(4) Wellstone Center for Love & Relationships offers EMDR exclusively through telehealth. Bi-lateral stimulation will be offered through a moving dot or other electronic means. By signing below I confirm that I understand the benefits and limitations of completing EMDR via telehealth and agree that I feel telehealth EMDR would be beneficial in my treatment process at this time. By signing below I confirm that I understand that I may discontinue EMDR via telehealth at anytime and be referred to an in-person EMDR provider or alternative provider.

(5) For some people, EMDR may result in sharper memory, for others fuzzier memory following the treatment. EMDR may not be appropriate for individuals involved in a legal cases where they need to offer testimony. Individuals should consult with their clinical team, medical providers, attorney, and appropriate legal professionals prior to beginning treatment if there is any risk of court involvement.


(6) In the process of couple therapy, it can be beneficial to have the therapist meet with individual partners either periodically or regularly for individual sessions in addition to joint couple therapy sessions. This allows the therapist to check in with each partner, gain deeper insight into each partner's perspective and unique concerns, support individual processing, and support each partner in addressing individual issues that are impacting overall relationship functioning. The couple therapist will work to ensure that equal amounts of time are offered to each partner in individual sessions to ensure a balance in therapeutic alliance between partners. Clients may benefit from working on personal concerns through individual sessions combined with joint sessions as it gives a unique opportunity for partners to work on themselves and the relationship simultaneously, and to deepen understanding, dyadic support, and functioning within the committed partnership. There are some limitations to working on issues during individual sessions, including the fact that the couple therapist is primarily focused on treating the relationship, the couple therapist must maintain a balanced alliance with both partners, the couple therapist is not able to keep major secrets that impact the relationship from the other partner due to it causing an unbalanced therapeutic alliance, both partners must agree to have individual sessions and be in agreement of working on personal issues that impact the relationship in individual sessions, and both partners must be involved in individual counseling with the therapist between sessions in order for individual sessions to continue.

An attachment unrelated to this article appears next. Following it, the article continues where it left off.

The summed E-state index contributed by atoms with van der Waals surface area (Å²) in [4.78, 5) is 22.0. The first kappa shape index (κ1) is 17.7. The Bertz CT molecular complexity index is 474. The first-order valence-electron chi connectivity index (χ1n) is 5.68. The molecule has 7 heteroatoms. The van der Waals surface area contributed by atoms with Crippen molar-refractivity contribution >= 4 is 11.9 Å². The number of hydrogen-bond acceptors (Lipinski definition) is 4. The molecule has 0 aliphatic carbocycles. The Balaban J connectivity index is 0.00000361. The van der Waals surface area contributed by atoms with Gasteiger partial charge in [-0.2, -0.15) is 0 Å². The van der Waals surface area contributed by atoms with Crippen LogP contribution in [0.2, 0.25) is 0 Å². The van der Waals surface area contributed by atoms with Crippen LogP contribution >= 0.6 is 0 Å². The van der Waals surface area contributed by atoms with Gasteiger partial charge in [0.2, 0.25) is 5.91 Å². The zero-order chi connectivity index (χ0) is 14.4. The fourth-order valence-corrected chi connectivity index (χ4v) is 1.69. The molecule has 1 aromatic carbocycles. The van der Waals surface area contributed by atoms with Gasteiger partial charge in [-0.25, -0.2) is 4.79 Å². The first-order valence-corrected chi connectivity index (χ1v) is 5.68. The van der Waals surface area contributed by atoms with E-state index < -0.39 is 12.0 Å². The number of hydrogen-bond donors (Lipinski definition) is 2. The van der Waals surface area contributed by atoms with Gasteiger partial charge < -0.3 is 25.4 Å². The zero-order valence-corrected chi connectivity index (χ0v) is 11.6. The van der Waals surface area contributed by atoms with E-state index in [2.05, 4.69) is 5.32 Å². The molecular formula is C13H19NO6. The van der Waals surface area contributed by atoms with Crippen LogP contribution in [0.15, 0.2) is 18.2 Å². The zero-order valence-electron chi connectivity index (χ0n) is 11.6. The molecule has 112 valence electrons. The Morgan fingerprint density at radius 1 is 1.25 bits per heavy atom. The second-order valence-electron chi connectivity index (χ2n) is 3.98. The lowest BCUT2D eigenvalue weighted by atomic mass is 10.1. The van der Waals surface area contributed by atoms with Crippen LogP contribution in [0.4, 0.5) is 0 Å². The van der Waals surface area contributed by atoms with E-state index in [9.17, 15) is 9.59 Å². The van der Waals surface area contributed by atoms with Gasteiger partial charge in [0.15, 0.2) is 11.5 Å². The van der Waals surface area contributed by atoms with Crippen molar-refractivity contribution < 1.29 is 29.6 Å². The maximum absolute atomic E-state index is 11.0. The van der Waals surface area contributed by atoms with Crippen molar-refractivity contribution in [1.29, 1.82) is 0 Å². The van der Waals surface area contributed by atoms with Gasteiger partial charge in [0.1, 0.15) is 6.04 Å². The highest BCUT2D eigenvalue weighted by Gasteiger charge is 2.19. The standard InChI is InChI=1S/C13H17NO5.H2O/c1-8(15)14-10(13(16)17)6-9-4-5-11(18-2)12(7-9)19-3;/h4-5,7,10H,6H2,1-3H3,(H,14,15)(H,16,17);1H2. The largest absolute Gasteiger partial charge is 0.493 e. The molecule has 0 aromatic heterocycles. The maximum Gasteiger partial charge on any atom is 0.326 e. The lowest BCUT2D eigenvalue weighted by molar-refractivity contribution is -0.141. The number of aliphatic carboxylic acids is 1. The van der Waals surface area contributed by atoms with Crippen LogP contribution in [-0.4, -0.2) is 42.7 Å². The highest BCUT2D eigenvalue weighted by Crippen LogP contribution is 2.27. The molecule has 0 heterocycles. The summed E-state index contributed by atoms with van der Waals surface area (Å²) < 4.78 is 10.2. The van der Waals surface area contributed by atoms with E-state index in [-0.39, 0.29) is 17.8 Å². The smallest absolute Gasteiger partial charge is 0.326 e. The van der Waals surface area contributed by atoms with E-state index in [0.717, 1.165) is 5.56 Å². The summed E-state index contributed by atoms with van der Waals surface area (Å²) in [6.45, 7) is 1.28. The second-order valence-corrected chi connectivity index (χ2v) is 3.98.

(7) Both partners must willingly agree to participate in EMDR couple therapy. EMDR is completely voluntary and not required as part of ongoing couple or individual treatment. Either partner can choose to discontinue EMDR processing at any time, and if this occurs, the partner continuing EMDR may need to accept a referral to an outside individual therapist to continue their work.

(8) EMDR may highlight relational issues, and in some cases, may lead to increased discontent with relational patterns, and the insight gained during EMDR may lead to one or both partners to decide that they want to make changes in the relationship and/or move toward relational dissolution. There is no guarantee that EMDR couple therapy, or couple therapy in general, will improve your relationship or ensure that partners say together.  

(9) There may be content revealed through the process of EMDR that is sensitive and that the processing partner does not wish to share with their relational partner. In these cases, it may be necessary for partners to be referred to an external provider. Partners reserve the right to discontinue couple EMDR or transition to individual EMDR at any time.

(10) Couples therapy and couples EMDR may not be appropriate in situations where certain cooccurring factors exist, including active addiction, domestic violence, suicidal or parasuicidal behavior, and unmanaged eating and mood disorders. In these cases, partners may be referred for individual treatment to manage symptoms and process issues prior to continuing with couple therapy. If you have a significant cooccurring factor coming up, please discuss this with your therapist so you can determine what the best course of treatment will be for you.



Is Couple's EMDR Right for Me?


Are you noticing perpetual arguments, flooding, or reactivity in your relationship? Do you feel that the past is interfering with your ability to feel happy and engaged in the present? If so, Couple EMDR may be a good option for you. Please speak to your couple therapist to discuss your unique circumstances and explore whether integration of this or other modalities might help you move toward your goals!







Linder, J. N., Niño, A., Negash, S., & Espinoza, S. (2021). Integrating EMDR and EFT To Treat Trauma In Couple Therapy: A Literature Review. Journal of Family Psychotherapy, 32(4), 251–272.


Shapiro, F. (2017). Eye movement desensitization and reprocessing (EMDR): Basic principles, protocols, and procedures. (3rd ed.). Guilford Press.